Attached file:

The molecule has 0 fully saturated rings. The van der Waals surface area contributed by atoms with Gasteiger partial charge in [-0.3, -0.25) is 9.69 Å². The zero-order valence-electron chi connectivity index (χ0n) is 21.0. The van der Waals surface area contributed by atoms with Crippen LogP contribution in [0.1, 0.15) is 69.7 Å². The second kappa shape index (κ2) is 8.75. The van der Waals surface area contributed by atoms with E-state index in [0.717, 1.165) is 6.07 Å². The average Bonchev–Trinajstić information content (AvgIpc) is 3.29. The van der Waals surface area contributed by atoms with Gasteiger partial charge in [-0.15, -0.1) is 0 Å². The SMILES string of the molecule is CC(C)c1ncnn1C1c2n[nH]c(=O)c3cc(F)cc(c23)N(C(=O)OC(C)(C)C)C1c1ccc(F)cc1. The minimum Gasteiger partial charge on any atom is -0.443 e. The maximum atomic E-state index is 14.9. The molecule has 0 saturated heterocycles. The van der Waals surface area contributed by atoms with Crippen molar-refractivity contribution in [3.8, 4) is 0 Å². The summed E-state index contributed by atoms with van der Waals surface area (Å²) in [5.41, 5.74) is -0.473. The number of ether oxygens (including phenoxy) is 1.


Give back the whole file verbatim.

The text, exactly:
The molecule has 0 fully saturated rings. The van der Waals surface area contributed by atoms with Gasteiger partial charge in [-0.3, -0.25) is 9.69 Å². The zero-order valence-electron chi connectivity index (χ0n) is 21.0. The van der Waals surface area contributed by atoms with Crippen LogP contribution in [0.1, 0.15) is 69.7 Å². The second kappa shape index (κ2) is 8.75. The van der Waals surface area contributed by atoms with E-state index in [0.717, 1.165) is 6.07 Å². The average Bonchev–Trinajstić information content (AvgIpc) is 3.29. The van der Waals surface area contributed by atoms with Gasteiger partial charge in [-0.15, -0.1) is 0 Å². The SMILES string of the molecule is CC(C)c1ncnn1C1c2n[nH]c(=O)c3cc(F)cc(c23)N(C(=O)OC(C)(C)C)C1c1ccc(F)cc1. The minimum Gasteiger partial charge on any atom is -0.443 e. The maximum atomic E-state index is 14.9. The molecule has 0 saturated heterocycles. The van der Waals surface area contributed by atoms with Crippen molar-refractivity contribution in [3.8, 4) is 0 Å². The summed E-state index contributed by atoms with van der Waals surface area (Å²) in [5.41, 5.74) is -0.473. The number of ether oxygens (including phenoxy) is 1.